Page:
cover image In Transit: Being Non-binary in a World of Dichotomies

In Transit: Being Non-binary in a World of Dichotomies

Dianna E. Anderson. Broadleaf, $24.99 (180p) ISBN 978-1-5064-7924-8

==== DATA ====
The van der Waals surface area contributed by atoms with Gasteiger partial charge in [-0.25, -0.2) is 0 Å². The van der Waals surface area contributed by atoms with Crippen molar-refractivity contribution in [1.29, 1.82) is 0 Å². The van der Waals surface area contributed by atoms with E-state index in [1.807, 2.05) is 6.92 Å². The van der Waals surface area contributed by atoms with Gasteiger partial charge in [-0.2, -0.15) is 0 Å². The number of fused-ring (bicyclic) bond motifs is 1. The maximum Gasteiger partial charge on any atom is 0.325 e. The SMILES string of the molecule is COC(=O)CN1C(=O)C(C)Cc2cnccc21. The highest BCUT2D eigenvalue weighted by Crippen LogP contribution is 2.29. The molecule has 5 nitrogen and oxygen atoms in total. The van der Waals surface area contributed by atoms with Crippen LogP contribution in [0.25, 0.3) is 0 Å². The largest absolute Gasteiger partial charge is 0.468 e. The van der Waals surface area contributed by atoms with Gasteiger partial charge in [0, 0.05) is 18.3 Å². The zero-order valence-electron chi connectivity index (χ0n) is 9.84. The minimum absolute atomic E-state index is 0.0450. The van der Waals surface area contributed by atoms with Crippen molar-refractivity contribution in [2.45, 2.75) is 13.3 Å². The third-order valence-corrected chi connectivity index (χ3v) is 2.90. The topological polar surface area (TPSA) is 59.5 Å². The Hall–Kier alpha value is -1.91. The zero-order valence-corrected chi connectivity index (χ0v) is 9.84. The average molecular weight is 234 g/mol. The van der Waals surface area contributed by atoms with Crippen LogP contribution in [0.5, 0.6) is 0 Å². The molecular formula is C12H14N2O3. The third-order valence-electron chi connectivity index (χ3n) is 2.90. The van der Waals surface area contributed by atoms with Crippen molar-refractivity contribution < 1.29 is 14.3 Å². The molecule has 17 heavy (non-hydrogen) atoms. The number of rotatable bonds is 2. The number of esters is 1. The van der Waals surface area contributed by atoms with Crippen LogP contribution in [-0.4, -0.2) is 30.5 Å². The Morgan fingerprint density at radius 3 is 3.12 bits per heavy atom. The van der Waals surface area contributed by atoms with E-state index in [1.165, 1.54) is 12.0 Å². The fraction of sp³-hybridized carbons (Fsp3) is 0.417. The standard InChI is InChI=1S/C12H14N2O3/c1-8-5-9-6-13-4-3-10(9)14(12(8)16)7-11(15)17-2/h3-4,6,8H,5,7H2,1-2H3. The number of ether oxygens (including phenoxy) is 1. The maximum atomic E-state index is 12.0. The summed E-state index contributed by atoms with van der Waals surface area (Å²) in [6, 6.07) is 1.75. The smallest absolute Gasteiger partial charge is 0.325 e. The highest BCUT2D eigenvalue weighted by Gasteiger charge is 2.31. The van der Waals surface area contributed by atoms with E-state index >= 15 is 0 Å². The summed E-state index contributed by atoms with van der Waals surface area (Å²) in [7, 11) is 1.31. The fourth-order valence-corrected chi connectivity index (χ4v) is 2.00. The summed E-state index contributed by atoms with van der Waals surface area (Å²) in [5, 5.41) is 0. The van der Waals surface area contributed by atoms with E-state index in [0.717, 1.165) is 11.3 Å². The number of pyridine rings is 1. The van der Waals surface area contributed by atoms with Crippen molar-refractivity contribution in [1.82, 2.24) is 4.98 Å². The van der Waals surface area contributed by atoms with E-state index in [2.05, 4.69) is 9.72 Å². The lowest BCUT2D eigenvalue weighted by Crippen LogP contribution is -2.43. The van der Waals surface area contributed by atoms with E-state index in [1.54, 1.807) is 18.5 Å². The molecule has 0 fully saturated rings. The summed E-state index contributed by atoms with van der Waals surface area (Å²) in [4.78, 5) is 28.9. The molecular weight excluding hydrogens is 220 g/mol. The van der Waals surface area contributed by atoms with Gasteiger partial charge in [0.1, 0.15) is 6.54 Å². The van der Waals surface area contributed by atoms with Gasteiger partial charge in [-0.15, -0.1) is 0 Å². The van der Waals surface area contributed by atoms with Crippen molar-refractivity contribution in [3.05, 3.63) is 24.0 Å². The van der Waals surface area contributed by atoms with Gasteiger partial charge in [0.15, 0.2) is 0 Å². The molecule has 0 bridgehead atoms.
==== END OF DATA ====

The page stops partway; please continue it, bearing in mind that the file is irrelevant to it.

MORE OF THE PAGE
This thoughtful exploration by Anderson (Problematic) theorizes what it means to be nonbinary within the broader queer community. Referencing philosophers, pop culture, and personal stories, the author investigates the “linguistic and social problems we encounter when we try to lump all parts of a broad, diverse community under the same umbrella,” working to define nonbinary on its own terms and contending that “we cannot communicate if we do not agree to speak the same language.” Using the works of Ludwig Wittgenstein and Simone de Beauvoir, Anderson argues in academic prose that existing “rules about how we use language around gender” have restricted queer expression. They share how they grew up without the vocabulary to articulate gender beyond cis norms and are “just now realizing who I am,” asserting that it’s time to “claim our language for our own.” They offer advice to help cisgender readers “learn new patterns of thinking in order to be better” allies, suggesting readers respect gender labels and reflect on what it means to be cis. Anderson’s arguments are well reasoned, and the author’s frank account of their coming-out adds pathos to the discussions of queer theory. The result is an illuminating analysis of the contemporary functions and assumptions of gender. (July)